PRESIDENT TRUMP: And you're gonna find ...
DAVID MUIR: ... those people who are on the rolls voted, that there are millions of illegal votes?
PRESIDENT TRUMP: I didn't say there are millions. But I think there could very well be millions of people. That's right.
DAVID MUIR: You tweeted though ...
PRESIDENT TRUMP: And I also say this ...
DAVID MUIR: ... you tweeted, "If you deduct the millions of people who voted illegally, I won the popular vote."
PRESIDENT TRUMP: David, and I also say this, if I was going for the popular vote I would've won easily. But I would've been in California and New York. I wouldn't have been in Maine. I wouldn't have been in Iowa. I wouldn't have been in Nebraska and all of those states that I had to win in order to win this. I would've been in New York, I would've been in California. I never even went there.
DAVID MUIR: Let me just ask you, you did win. You're the president. You're sitting ...
PRESIDENT TRUMP: That’s true.
DAVID MUIR: ... across from me right now.
PRESIDENT TRUMP: That's true.
DAVID MUIR: Do you think that your words matter more now?
PRESIDENT TRUMP: Yes, very much.
DAVID MUIR: Do you think that that talking about millions of illegal votes is dangerous to this country without presenting the evidence?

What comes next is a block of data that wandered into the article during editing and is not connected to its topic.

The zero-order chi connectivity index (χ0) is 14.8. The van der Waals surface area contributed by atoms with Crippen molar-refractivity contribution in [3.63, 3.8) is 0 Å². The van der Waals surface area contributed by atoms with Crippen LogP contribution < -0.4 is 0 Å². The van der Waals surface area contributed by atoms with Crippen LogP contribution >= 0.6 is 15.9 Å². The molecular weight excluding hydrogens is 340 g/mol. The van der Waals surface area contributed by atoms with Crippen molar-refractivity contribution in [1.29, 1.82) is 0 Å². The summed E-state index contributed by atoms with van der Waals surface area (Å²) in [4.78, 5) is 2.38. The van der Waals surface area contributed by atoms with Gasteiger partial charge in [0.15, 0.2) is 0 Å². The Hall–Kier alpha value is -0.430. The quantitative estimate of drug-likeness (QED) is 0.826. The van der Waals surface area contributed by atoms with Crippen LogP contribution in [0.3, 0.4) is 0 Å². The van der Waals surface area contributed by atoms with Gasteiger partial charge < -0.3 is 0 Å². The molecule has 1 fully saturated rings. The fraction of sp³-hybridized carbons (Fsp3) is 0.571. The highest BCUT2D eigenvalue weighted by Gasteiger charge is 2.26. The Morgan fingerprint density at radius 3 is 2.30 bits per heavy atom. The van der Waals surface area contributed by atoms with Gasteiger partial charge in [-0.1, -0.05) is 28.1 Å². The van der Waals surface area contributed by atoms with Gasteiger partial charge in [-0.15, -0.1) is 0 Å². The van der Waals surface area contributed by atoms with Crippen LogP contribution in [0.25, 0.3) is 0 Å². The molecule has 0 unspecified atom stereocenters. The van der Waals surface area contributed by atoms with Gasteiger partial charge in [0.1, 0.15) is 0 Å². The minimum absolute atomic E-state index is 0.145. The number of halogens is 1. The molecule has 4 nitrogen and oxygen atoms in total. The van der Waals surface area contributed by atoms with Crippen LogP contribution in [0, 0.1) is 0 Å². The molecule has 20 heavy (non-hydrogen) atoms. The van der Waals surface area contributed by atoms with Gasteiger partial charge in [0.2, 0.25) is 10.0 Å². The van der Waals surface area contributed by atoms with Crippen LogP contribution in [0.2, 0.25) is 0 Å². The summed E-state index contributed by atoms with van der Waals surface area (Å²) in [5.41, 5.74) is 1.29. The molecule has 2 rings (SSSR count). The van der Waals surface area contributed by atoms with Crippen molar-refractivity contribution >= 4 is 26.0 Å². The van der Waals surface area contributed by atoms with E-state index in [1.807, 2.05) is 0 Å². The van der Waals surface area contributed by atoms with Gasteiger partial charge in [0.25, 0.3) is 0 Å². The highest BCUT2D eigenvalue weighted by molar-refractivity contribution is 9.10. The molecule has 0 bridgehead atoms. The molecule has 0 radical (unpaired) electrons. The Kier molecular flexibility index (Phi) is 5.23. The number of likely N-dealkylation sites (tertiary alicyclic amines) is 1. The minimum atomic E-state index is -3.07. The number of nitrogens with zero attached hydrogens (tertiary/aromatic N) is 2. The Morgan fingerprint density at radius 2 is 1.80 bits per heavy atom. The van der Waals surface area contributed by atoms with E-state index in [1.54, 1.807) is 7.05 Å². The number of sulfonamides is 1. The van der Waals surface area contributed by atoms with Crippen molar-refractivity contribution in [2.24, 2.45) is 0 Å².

PRESIDENT TRUMP: No, not at all.
PRESIDENT TRUMP: Not at all because many people feel the same way that I do. And ...
DAVID MUIR: You don't think it undermines your credibility if there’s no evidence?
(OVERTALK)PRESIDENT TRUMP: No, not at all because they didn't come to me. Believe me. Those were Hillary votes. And if you look at it they all voted for Hillary. They all voted for Hillary. They didn't vote for me. I don't believe I got one. Okay, these are people that voted for Hillary Clinton. And if they didn't vote, it would've been different in the popular.
At Dartmouth, David Cottrell, Michael C. Herron and Sean J. Westwood have a study titled "Evaluating Donald Trump’s Allegations of Voter Fraud in the 2016 Presidential Election." The abstract:
During the 2016 presidential campaign, Donald Trump repeatedly claimed that the presidential election would be tainted by massive voter fraud. Despite winning the presidency, Trump has maintained that position through November. We suspected prior to the election that fraud allegations might dominate the post-election political landscape, and to this end we initiated a research project with the objective of evaluating the relationship between election returns and potential sources of fraud in the vein of Trump’s claims. Our research focuses on non-citizen populations, deceased individuals, the timing of results, and voting technology, and we do not uncover any evidence consistent with Trump’s assertions about widespread voter fraud. Moreover, we do not observe any striking abnormalities in two sets of states recently highlighted as potentially problematic: Michigan, Pennsylvania, and Wisconsin (the subject of ongoing recount efforts) and California, New Hampshire, and Virginia (three states cited personally by Trump). Our results do not imply that there was no fraud at all in the 2016 presidential contest, nor do they imply that this contest was error-free. They do strongly suggest, however, that the voter fraud concerns fomented and espoused by the Trump campaign are not grounded in any observable features of the 2016 presidential election.